With reference to FIGS. 1A and 1B, the present invention includes a handheld water reservoir 1 which is formed by the combined inner cavity of shell 1 a and the inner cavity of shell 2. Both shell 1 a and shell 2 have the same cross sectional shape, such as a circular cross section, or an elliptical cross section as depicted in FIG. 1B. The cross section of shell 1 a is slightly larger than that of shell 2, such that shell 1 a can enclose shell 2 leaving a small gap between the inner wall of shell 1 a and the outer wall of shell 2. Reservoir 1 has its minimum volume, when shell 1 a encloses shell 2 entirely as depicted in FIG. 1A. Reservoir 1 has its maximum volume when shell 2 extends outward to its limit in the direction indicated by the arrows 62 a and 62 b. As shown in FIG. 1A, shell 2 has one or more than one “O” ring 12 at its opened end 23. When shell 2 is sliding out of shall 1 a in the direction indicated by the arrows 62 a and 62 b, a cavity with an increasing combined volume of the inner cavities of shell 1 a and shell 2 is formed. Consequently, this cavity, which is airtight between the inner wall of shell 1 a and the outer wall of shell 2, forms the water reservoir 1 with variable water capacity. Said water capacity depends on the amount of the outward extension of shell 2. A stop (not shown) is provided on the inner edge of the opened end 25 of shell 1 a, such that the outward extension of shell 2 stops when the opened end 23 of shell 2 reaches location 24 which is indicated by a dotted line near the opened end 25 of shell 1 a.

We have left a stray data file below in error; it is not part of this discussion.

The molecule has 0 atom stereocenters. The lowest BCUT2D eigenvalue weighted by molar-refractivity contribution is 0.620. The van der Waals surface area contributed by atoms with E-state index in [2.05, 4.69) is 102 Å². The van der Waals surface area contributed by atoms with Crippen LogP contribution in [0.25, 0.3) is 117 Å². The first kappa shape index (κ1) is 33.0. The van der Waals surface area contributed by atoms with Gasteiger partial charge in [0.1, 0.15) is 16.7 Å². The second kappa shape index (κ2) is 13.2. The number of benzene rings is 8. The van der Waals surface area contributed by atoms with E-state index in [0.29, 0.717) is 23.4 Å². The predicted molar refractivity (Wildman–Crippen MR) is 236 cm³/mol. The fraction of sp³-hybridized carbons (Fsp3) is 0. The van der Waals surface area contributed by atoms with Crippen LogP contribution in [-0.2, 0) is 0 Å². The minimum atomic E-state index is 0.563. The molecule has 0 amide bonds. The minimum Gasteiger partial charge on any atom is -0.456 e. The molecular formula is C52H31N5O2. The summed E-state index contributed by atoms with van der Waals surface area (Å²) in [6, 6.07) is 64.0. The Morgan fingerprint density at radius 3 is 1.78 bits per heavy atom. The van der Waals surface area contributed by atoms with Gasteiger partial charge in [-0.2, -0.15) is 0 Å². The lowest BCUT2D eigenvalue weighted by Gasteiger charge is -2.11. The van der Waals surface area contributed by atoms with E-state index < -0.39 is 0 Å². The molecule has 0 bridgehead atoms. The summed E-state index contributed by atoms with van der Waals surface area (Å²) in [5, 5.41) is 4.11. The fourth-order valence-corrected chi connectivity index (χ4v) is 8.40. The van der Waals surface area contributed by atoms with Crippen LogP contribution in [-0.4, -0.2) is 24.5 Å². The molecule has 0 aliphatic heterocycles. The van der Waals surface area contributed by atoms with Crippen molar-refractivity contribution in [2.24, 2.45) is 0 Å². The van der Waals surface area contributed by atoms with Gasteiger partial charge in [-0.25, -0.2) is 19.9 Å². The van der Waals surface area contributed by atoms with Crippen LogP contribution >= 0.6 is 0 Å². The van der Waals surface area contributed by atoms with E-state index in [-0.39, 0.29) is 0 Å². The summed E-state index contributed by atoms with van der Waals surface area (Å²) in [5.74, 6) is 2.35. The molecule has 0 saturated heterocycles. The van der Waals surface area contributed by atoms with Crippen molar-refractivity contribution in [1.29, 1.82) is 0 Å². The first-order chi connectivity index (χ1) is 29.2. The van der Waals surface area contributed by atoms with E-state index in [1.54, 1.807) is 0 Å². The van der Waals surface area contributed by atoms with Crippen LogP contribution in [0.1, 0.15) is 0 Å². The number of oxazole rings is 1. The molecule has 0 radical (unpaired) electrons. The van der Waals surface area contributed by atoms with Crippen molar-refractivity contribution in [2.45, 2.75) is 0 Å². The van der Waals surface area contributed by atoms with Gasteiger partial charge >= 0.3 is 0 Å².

Also included in the present invention are, an air pump 3 powered by battery 5, an on-off switch 8 and a nozzle 9 to be covered by a sanitary nozzle protector 10 as depicted in FIG. 1A. The battery 5 can be one or more than one ordinary battery such as the 1.5 volt AA or AAA type battery or it can be one or more than one rechargeable battery. The nozzle 9 can be a straight nozzle or it can be bent at its tip as depicted in FIG. 1A. With “O” rings 20 on the outer wall of nozzle 9, the water reservoir 1 and the nozzle 9 are connected airtight at an opening 22 of shell 1 a, as shown in FIG. 1A. The “O” ring can also be installed on the wall of the opening 22. Nozzle 9 can be easily connected and disconnected to water reservoir 1. As depicted by the dotted nozzle contour 21 in FIG. 1A, nozzle 9 can be inserted backward into water reservoir 1 for storage purpose. This feature of storing nozzle 9 inside the water reservoir 1 is important for making a compact overall dimension of the device when the device is not in use, in particular, when the device is carried by the user in a bag or in a suitcase. An optional nozzle cap (not shown) can be used to cover the opening of nozzle 9 when nozzle 9 is in the storage position inside the water reservoir 1. As shown in FIG. 1A, a circular stop 22 a having the same center as that of opening 22, is provided at the inner edge of opening 22, such that nozzle 9 will stop at a proper location when it is inserted into opening 22 in either direction. When nozzle 9 is inserted in the operational forward direction, it is stopped, as the nozzle entrance 27 reaches stop 22 a, since the entrance 27 is larger in diameter than stop 22 a. When nozzle 9 is inserted in the reversed direction, it is stopped by the stop 22 a at the location where the nozzle tapering begins. Nozzle 9 can be rotated freely relative to the water reservoir 1 about the central axis of its cylindrical nozzle entrance, when nozzle 9 is installed in opening 22 in the outward direction for operation as shown in FIG. 1A. This central axis of the nozzle entrance coincides with the central axis of the opening 22. This feature of being able to rotate nozzle 9 in the opening 22, provides the user with an option of choosing his or her preferred water jetting angle relative to the handheld water reservoir 1, and hence choosing the preferred water jetting angle relative to his or her hand which holds the device at the water reservoir 1.